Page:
CMU Water Strider Robot

Posted Dec 12, 2007 7:24 AM

Surface tension is really, really neat: it's what causes liquids to form spheres in microgravity, and what allows insects like water striders to skate across still water without sinking. It's a very efficient means of travel, and it's also fast: water striders are some of the fastest moving insects in the world, able to traverse 100 body-lengths per second (that scales up to a human running 400 mph). What better insect to inspire a robot? Carnegie Mellon University's NanoRobotics lab has been able to create this robotic water strider, which is able to walk (and even bounce) on still water. Potential applications are diverse, but include obvious things like water quality management, espionage, and creeping people out. Video:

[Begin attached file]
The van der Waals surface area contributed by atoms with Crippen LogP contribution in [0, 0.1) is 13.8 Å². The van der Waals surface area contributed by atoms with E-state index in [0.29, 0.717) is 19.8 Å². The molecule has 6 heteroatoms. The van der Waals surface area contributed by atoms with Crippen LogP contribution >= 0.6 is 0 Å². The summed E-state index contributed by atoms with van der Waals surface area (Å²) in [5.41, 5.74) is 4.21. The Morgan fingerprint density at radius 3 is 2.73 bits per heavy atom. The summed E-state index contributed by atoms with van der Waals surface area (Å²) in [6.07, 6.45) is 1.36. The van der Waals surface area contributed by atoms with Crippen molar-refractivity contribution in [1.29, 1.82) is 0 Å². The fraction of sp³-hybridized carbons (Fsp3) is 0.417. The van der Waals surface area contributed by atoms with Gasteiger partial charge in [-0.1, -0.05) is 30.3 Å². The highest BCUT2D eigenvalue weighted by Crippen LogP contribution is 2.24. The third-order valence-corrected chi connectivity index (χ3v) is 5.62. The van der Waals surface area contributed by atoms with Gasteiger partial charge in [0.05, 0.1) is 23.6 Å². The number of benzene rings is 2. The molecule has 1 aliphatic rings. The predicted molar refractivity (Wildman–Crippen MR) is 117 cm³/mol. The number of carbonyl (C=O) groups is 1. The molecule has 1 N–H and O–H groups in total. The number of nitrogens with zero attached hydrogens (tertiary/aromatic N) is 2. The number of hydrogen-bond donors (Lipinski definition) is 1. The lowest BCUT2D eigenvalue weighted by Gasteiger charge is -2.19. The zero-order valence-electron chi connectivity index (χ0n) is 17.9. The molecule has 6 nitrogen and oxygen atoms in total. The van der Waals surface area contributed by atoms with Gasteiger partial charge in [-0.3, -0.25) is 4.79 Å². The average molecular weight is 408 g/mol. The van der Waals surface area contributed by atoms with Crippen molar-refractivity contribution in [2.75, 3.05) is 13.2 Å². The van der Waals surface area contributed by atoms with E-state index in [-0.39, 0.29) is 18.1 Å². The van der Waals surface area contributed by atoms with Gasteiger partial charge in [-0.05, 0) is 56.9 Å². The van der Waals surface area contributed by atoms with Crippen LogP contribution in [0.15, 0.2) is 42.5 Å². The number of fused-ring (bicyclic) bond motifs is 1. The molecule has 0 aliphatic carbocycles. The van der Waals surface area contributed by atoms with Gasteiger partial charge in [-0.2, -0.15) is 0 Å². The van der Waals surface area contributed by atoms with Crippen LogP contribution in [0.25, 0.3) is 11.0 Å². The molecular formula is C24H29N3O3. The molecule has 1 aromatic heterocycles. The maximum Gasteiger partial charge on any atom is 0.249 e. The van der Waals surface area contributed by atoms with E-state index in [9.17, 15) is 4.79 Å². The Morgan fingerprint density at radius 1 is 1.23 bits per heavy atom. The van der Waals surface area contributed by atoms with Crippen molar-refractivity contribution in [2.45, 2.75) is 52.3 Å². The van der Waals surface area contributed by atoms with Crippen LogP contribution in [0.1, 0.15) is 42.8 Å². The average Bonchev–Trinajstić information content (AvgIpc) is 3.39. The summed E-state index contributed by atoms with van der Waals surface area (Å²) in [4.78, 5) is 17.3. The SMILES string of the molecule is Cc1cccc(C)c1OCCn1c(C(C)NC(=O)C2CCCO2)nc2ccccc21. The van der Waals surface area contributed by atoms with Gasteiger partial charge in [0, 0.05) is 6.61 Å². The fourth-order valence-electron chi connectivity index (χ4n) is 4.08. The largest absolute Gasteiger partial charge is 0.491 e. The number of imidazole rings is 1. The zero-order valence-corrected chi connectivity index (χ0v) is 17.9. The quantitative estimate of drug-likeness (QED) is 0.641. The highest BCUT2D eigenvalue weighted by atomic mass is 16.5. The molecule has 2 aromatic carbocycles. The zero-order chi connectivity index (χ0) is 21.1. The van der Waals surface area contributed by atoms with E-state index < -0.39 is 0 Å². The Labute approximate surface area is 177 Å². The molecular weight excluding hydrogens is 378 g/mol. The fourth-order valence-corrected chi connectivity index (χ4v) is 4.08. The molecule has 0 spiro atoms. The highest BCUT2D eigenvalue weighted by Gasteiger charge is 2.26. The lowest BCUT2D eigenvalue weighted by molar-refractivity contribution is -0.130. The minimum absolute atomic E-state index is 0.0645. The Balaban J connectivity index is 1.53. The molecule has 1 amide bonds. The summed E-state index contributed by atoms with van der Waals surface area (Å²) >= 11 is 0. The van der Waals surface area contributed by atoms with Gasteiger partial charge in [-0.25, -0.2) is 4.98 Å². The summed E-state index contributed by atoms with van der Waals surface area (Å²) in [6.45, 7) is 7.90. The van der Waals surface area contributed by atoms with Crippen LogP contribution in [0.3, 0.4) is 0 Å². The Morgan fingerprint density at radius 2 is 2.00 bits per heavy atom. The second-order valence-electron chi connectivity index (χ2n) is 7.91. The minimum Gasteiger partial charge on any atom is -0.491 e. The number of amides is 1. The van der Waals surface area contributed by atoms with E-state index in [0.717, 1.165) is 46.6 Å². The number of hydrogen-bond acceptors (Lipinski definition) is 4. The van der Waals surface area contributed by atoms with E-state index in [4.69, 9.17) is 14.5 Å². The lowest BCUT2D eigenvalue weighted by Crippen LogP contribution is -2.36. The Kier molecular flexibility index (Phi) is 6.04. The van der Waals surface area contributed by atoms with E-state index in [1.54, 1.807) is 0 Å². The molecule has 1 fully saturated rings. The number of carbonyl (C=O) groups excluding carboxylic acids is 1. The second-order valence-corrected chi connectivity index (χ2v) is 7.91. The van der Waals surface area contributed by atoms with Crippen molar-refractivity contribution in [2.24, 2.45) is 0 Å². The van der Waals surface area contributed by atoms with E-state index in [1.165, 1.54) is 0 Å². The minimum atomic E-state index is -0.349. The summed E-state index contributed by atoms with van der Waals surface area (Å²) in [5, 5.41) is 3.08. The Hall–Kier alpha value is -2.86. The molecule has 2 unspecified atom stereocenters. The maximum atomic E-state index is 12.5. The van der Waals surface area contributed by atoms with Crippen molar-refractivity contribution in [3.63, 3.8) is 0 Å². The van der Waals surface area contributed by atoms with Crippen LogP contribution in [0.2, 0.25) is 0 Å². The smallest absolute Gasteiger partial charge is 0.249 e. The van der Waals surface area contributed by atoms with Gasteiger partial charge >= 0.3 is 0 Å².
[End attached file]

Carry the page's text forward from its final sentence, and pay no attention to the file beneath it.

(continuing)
[ CMU Water Strider ] VIA [ Environmental Graffiti ]